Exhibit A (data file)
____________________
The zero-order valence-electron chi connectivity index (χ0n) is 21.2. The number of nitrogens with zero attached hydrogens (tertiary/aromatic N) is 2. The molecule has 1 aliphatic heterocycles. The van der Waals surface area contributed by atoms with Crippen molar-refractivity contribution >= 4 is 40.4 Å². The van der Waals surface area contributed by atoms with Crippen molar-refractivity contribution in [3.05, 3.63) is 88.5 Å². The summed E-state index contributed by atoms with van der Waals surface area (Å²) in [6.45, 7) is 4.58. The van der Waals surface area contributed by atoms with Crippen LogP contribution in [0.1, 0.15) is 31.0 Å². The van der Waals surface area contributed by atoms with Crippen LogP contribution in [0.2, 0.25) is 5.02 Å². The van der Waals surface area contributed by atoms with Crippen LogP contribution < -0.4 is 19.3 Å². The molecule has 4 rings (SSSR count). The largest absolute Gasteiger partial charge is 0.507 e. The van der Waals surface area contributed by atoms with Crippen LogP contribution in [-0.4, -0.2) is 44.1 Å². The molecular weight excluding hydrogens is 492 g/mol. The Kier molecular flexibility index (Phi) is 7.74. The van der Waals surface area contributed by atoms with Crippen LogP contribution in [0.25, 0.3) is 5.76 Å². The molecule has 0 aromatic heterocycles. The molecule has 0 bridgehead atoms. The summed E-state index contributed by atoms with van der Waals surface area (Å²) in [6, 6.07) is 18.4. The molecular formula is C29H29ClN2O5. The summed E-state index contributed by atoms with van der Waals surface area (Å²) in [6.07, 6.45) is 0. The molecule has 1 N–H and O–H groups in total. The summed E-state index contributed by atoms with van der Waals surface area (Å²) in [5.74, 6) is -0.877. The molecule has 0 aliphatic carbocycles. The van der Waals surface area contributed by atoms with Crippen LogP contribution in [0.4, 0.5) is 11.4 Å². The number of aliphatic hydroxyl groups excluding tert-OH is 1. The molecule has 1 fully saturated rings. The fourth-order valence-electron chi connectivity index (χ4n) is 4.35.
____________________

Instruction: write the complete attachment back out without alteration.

The zero-order valence-electron chi connectivity index (χ0n) is 21.2. The number of nitrogens with zero attached hydrogens (tertiary/aromatic N) is 2. The molecule has 1 aliphatic heterocycles. The van der Waals surface area contributed by atoms with Crippen molar-refractivity contribution >= 4 is 40.4 Å². The van der Waals surface area contributed by atoms with Crippen molar-refractivity contribution in [3.05, 3.63) is 88.5 Å². The summed E-state index contributed by atoms with van der Waals surface area (Å²) in [6.45, 7) is 4.58. The van der Waals surface area contributed by atoms with Crippen LogP contribution in [0.1, 0.15) is 31.0 Å². The van der Waals surface area contributed by atoms with Crippen LogP contribution in [0.2, 0.25) is 5.02 Å². The van der Waals surface area contributed by atoms with Crippen LogP contribution < -0.4 is 19.3 Å². The molecule has 4 rings (SSSR count). The largest absolute Gasteiger partial charge is 0.507 e. The van der Waals surface area contributed by atoms with Crippen LogP contribution in [-0.4, -0.2) is 44.1 Å². The molecular weight excluding hydrogens is 492 g/mol. The Kier molecular flexibility index (Phi) is 7.74. The van der Waals surface area contributed by atoms with Crippen LogP contribution in [0.25, 0.3) is 5.76 Å². The molecule has 0 aromatic heterocycles. The molecule has 0 bridgehead atoms. The summed E-state index contributed by atoms with van der Waals surface area (Å²) in [6, 6.07) is 18.4. The molecular formula is C29H29ClN2O5. The summed E-state index contributed by atoms with van der Waals surface area (Å²) in [6.07, 6.45) is 0. The molecule has 1 N–H and O–H groups in total. The summed E-state index contributed by atoms with van der Waals surface area (Å²) in [5.74, 6) is -0.877. The molecule has 0 aliphatic carbocycles. The van der Waals surface area contributed by atoms with Crippen LogP contribution in [0.4, 0.5) is 11.4 Å². The number of aliphatic hydroxyl groups excluding tert-OH is 1. The molecule has 1 fully saturated rings. The fourth-order valence-electron chi connectivity index (χ4n) is 4.35.